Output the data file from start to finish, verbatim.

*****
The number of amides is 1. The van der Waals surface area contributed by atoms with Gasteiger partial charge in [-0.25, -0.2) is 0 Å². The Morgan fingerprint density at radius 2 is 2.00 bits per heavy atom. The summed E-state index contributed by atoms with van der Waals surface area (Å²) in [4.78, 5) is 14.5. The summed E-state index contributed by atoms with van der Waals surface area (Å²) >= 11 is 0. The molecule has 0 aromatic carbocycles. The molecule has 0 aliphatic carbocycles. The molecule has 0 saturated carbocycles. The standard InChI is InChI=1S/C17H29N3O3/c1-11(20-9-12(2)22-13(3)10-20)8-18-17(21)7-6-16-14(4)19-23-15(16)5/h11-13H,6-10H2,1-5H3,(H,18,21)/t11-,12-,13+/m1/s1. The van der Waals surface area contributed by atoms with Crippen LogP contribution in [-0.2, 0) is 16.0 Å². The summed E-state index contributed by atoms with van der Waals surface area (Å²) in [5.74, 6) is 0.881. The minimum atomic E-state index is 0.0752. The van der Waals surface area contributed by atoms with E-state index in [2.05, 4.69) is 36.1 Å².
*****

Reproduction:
The number of amides is 1. The van der Waals surface area contributed by atoms with Gasteiger partial charge in [-0.25, -0.2) is 0 Å². The Morgan fingerprint density at radius 2 is 2.00 bits per heavy atom. The summed E-state index contributed by atoms with van der Waals surface area (Å²) in [4.78, 5) is 14.5. The summed E-state index contributed by atoms with van der Waals surface area (Å²) >= 11 is 0. The molecule has 0 aromatic carbocycles. The molecule has 0 aliphatic carbocycles. The molecule has 0 saturated carbocycles. The standard InChI is InChI=1S/C17H29N3O3/c1-11(20-9-12(2)22-13(3)10-20)8-18-17(21)7-6-16-14(4)19-23-15(16)5/h11-13H,6-10H2,1-5H3,(H,18,21)/t11-,12-,13+/m1/s1. The van der Waals surface area contributed by atoms with Crippen LogP contribution in [-0.2, 0) is 16.0 Å². The summed E-state index contributed by atoms with van der Waals surface area (Å²) in [5.74, 6) is 0.881. The minimum atomic E-state index is 0.0752. The van der Waals surface area contributed by atoms with E-state index in [2.05, 4.69) is 36.1 Å².